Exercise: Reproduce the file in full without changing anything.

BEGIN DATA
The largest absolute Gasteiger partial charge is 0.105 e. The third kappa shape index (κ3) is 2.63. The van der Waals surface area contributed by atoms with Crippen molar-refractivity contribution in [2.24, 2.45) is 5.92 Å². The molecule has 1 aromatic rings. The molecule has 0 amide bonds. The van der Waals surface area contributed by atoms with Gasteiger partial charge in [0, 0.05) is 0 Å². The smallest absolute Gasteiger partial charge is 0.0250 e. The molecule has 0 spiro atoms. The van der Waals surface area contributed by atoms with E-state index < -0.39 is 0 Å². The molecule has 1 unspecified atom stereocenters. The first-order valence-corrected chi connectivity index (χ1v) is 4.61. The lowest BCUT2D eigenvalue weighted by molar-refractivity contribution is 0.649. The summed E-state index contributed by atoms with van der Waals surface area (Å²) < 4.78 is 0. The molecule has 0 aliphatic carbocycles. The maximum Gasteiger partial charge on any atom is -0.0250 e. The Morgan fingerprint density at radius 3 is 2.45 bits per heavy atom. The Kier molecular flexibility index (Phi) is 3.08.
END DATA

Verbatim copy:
The largest absolute Gasteiger partial charge is 0.105 e. The third kappa shape index (κ3) is 2.63. The van der Waals surface area contributed by atoms with Crippen molar-refractivity contribution in [2.24, 2.45) is 5.92 Å². The molecule has 1 aromatic rings. The molecule has 0 amide bonds. The van der Waals surface area contributed by atoms with Gasteiger partial charge in [0, 0.05) is 0 Å². The smallest absolute Gasteiger partial charge is 0.0250 e. The molecule has 0 spiro atoms. The van der Waals surface area contributed by atoms with E-state index < -0.39 is 0 Å². The molecule has 1 unspecified atom stereocenters. The first-order valence-corrected chi connectivity index (χ1v) is 4.61. The lowest BCUT2D eigenvalue weighted by molar-refractivity contribution is 0.649. The summed E-state index contributed by atoms with van der Waals surface area (Å²) < 4.78 is 0. The molecule has 0 aliphatic carbocycles. The maximum Gasteiger partial charge on any atom is -0.0250 e. The Morgan fingerprint density at radius 3 is 2.45 bits per heavy atom. The Kier molecular flexibility index (Phi) is 3.08.